Papers on CS Education
(and panels and position statements)
One of my main interests is the challenge of teaching programming. Among
the many ongoing debates within the computer science education community,
is the one concerning the place of formal methods in the curriculum. As
a C-programming experimentalist/hacker who advocates their importance, I
occupy a relatively unique position.
My approach has been bottom-up in two senses. First, I have focused most
of my attention on the elementary level (courses for non-majors, such as
Core 5, and CS 1&2, e.g. CIS 1.10 and CIS 15) and on students with extremely
weak backgrounds in math and computing.
Secondly, because of this focus, I have had to develop approaches to formalism
that naturally flow out of the operational perspective of these students.
I have met with some success in this regard. I helped develope a version
of the Brooklyn College Core Math/CS course that used logic as a unifying
theme. This version was for a time widely used and has had a great impact
on design of the current version of the course. When I was coordinator of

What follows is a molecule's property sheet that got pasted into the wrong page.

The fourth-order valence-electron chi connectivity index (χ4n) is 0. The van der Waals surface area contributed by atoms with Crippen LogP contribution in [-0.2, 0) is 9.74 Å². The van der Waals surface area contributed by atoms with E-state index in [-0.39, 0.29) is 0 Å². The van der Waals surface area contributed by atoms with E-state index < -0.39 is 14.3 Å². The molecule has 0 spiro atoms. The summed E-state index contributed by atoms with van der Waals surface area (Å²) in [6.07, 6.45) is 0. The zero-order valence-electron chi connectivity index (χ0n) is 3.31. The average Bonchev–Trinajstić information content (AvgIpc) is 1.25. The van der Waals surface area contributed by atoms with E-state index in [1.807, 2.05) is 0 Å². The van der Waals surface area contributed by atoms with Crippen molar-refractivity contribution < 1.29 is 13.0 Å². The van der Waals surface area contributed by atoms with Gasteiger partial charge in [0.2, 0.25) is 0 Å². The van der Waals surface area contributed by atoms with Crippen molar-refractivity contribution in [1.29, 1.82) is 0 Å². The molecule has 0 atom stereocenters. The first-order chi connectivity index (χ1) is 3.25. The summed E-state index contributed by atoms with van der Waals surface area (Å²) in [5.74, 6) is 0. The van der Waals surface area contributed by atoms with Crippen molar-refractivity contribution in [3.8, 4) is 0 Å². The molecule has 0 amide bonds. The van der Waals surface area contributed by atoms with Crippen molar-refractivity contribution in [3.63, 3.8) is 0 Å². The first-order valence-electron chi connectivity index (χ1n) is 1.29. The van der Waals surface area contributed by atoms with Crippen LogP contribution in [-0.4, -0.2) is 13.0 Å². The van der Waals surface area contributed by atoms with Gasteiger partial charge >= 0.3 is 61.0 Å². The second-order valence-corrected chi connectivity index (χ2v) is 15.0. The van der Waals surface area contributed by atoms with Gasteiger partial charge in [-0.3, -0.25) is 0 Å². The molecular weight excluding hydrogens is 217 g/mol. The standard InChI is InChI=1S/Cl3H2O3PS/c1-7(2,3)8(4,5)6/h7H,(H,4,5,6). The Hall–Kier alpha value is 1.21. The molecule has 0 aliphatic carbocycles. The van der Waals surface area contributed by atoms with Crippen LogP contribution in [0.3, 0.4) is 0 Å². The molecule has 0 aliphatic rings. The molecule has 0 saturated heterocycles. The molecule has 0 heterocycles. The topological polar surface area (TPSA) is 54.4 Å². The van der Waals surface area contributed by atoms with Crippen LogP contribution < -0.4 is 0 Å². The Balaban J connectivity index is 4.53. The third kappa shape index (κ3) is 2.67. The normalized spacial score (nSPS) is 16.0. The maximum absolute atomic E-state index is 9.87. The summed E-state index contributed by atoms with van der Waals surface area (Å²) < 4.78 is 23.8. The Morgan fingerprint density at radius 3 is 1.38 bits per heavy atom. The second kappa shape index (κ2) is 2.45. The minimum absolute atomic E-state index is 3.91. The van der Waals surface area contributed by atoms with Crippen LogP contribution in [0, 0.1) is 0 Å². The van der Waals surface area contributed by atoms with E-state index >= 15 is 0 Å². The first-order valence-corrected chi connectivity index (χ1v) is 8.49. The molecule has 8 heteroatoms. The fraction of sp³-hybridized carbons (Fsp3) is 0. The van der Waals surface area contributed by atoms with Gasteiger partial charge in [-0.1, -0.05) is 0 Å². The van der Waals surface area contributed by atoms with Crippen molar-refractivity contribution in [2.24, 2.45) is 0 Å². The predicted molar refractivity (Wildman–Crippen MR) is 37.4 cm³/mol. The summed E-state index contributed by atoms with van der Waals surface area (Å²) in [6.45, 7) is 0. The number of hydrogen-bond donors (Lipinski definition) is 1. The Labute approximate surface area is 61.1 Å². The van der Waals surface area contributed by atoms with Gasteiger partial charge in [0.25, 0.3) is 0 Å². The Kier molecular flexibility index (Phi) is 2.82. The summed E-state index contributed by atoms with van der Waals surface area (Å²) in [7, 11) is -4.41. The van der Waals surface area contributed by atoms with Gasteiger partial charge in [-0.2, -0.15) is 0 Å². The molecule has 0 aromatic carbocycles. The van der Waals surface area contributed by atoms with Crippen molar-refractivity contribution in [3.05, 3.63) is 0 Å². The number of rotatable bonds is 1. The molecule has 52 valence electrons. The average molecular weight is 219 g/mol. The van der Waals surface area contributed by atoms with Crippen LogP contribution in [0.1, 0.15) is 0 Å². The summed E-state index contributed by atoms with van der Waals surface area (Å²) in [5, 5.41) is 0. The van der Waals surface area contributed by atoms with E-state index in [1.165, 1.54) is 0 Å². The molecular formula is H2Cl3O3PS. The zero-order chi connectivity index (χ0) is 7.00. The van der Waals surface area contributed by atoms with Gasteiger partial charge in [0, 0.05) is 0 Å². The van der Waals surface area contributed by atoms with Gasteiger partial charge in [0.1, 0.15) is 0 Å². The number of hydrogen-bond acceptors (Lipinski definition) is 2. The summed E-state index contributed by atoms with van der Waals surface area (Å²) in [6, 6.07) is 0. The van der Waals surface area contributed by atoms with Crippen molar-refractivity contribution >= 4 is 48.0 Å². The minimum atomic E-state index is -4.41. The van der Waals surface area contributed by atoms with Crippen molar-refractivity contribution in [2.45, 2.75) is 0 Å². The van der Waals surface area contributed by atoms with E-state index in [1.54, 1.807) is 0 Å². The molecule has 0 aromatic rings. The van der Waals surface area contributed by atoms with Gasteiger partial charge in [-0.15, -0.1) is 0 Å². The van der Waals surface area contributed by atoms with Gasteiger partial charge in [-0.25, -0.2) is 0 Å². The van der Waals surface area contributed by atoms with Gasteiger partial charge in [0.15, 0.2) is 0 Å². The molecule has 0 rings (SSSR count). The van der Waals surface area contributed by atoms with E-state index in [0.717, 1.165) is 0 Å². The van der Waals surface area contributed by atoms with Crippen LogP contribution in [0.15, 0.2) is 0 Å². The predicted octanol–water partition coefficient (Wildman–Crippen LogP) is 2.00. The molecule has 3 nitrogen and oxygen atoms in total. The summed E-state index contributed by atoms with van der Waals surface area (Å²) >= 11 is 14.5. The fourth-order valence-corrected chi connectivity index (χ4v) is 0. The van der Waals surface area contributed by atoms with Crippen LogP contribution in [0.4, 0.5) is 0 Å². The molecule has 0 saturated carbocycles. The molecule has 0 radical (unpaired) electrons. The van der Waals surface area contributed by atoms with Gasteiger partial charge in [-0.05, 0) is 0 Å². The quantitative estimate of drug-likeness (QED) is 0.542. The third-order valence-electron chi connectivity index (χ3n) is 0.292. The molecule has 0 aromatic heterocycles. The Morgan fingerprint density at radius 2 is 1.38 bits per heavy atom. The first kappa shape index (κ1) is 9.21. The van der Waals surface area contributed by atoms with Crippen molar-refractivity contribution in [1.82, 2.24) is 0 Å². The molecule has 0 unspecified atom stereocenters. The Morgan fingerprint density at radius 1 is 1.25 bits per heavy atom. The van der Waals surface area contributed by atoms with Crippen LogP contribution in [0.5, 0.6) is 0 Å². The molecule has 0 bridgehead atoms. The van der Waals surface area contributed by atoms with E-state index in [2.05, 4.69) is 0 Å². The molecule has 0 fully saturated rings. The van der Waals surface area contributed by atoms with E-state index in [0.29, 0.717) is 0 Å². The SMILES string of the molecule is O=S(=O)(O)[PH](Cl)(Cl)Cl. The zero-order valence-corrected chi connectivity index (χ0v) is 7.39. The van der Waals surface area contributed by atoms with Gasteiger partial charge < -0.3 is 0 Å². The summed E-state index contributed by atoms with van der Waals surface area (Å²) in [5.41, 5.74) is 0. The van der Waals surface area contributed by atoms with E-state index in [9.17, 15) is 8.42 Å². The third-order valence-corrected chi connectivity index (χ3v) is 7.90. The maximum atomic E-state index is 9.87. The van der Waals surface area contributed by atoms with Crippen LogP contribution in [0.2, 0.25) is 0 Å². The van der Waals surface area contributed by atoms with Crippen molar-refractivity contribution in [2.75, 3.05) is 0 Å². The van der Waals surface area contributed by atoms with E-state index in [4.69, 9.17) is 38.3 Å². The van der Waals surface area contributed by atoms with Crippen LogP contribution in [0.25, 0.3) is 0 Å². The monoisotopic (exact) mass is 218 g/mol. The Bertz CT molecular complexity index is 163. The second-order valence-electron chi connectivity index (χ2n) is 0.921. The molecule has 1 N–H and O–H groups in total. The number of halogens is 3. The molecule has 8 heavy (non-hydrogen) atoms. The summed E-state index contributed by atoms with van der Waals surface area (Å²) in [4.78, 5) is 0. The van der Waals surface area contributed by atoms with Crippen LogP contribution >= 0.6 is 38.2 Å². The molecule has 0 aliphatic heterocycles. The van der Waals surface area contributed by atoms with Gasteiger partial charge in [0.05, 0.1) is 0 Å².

this course, students in several of its sections became able to construct
simple, yet significant program correctness proofs. These were the non-majors!
From 1993-1996, my focus was on the second semester programming course, which introduces
C to students who have been taught Pascal or C in a strictly operational fashion.
But here too I found ways of successfully broadening the students'
view of programming. Thus, my contribution to this debate, which in some
ways is a debate about the nature of the discipline itself, has been to
demonstrate that this material is accessible to all students and to develop
effective methods for its presentation.
Back to David Arnow's CS Education Page.